If executable commands are needed, the logic scripts can be written and executed off the middleware platform, while delivering data via what is known as ODBC drivers to existing back-office databases.
ODBC stands for open database connectivity, which is a standard database access method developed by Microsoft.
The goal of ODBC is to make it possible to access any data from any application, regardless of which database management system (DBMS) is handling the data.
ODBC manages thus by inserting a middle layer, called a database driver, between an application and the DBMS. The purpose of this layer is to translate the application’s data queries into commands that the DBMS understands.
This is as much technical information as we intend to discuss on the issue of software compatibility.
Suffice it to say that a BPO buyer’s technical support staff may point to the necessity of a middleware package to facilitate software integration with the vendor.
This adds costs, of course, but the goal is to create as much interorganizational transparency as is required to perform services at the highest levels-and to support transactional data capture, storage, and mining.
In addition to the details of software and database compatibility, the BPO buyer must be concerned about the method that will be used to connect its systems with those of the vendor.
One alternative is to have a single on multiple servers connecting with the vendor’s system via a wide area network (WAN), or sending the necessary information via electronic fiat file.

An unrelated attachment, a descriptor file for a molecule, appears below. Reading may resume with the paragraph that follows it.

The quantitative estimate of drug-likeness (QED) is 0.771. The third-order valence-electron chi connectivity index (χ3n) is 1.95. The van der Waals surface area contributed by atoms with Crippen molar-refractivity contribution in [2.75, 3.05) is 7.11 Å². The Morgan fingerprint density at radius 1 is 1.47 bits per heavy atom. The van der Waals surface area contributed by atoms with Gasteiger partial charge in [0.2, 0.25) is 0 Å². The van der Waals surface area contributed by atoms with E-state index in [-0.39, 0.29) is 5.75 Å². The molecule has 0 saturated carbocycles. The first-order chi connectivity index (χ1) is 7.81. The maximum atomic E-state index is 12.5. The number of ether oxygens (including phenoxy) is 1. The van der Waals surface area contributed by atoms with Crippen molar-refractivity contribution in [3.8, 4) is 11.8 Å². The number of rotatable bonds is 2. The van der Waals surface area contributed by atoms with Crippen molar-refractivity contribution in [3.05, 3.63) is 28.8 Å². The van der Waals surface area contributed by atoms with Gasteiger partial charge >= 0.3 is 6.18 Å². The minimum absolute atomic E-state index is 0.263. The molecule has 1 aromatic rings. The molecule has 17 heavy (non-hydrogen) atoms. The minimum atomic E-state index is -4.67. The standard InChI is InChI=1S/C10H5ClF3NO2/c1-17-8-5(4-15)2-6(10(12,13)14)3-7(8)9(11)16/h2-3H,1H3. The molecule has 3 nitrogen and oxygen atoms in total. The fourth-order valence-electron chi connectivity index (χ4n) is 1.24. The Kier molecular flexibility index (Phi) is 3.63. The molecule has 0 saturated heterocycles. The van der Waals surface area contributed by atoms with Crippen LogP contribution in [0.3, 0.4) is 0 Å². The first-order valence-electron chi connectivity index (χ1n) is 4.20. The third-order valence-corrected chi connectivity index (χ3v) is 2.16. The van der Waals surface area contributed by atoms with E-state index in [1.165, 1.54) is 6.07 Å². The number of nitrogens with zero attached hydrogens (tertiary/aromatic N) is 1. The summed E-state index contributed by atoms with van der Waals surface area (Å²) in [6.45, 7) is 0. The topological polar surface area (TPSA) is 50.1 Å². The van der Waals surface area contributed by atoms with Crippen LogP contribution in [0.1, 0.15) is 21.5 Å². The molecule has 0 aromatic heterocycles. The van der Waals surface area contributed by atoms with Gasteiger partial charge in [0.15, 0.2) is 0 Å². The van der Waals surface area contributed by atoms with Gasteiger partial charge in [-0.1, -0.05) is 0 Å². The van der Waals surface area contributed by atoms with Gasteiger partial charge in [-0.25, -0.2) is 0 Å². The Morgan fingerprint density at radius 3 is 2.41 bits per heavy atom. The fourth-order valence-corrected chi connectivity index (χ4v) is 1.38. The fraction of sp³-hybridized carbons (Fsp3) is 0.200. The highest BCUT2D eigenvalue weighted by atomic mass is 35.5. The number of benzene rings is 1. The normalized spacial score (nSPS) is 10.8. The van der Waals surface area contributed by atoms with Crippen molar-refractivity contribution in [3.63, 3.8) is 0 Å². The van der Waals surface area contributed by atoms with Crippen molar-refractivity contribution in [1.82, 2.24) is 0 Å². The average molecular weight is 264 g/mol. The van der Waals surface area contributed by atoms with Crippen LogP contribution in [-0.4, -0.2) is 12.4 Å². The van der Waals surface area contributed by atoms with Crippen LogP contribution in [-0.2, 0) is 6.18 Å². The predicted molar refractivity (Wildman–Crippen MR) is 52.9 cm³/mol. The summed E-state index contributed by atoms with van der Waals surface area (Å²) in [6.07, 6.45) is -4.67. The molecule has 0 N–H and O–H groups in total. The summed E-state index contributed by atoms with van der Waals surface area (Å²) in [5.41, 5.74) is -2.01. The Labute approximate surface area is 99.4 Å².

One effective method that many BPO projects adopt is the use of active server pages on an application server.
Under this approach, the application server allows the BPO partners to see and use familiar screens to conduct their jobs. The application servers usually utilize ODBC drivers to map into the back-office databases, enabling both companies to interact with real-time data.
In some cases, the BPO vendor’s services may be so tightly integrated into the buyer’s back office that the vendor requires full access to data systems.
If full access is required, a common technique to facilitate that is through a global virtual private network (VPN).
VPNs have become popular over the last several years, and third-party companies offer support services at reasonable prices.
If the BPO vendor is providing the buyer with services that do not require access to the buyer’s computer system, it is recommended that a file transfer method be used.
This can be as simple as the vendor sending a weekly e-mail outlining all activity, sending a flat file, on setting up a basic electronic data interchange (EDI) translator.
With today’s technology, two companies around the world can fairly easily select a reliable and secure method of exchanging data.
Another issue that must be managed is the licensing agreement that governs usage of the BPO buyer’s software.
Purchasing a software license, in most cases, does not legally authorize the buyer to use the software in every given networking scenario.
For example, when a third party joins a network, the software company may require a client access license (CAL) for each additional party that accesses the system.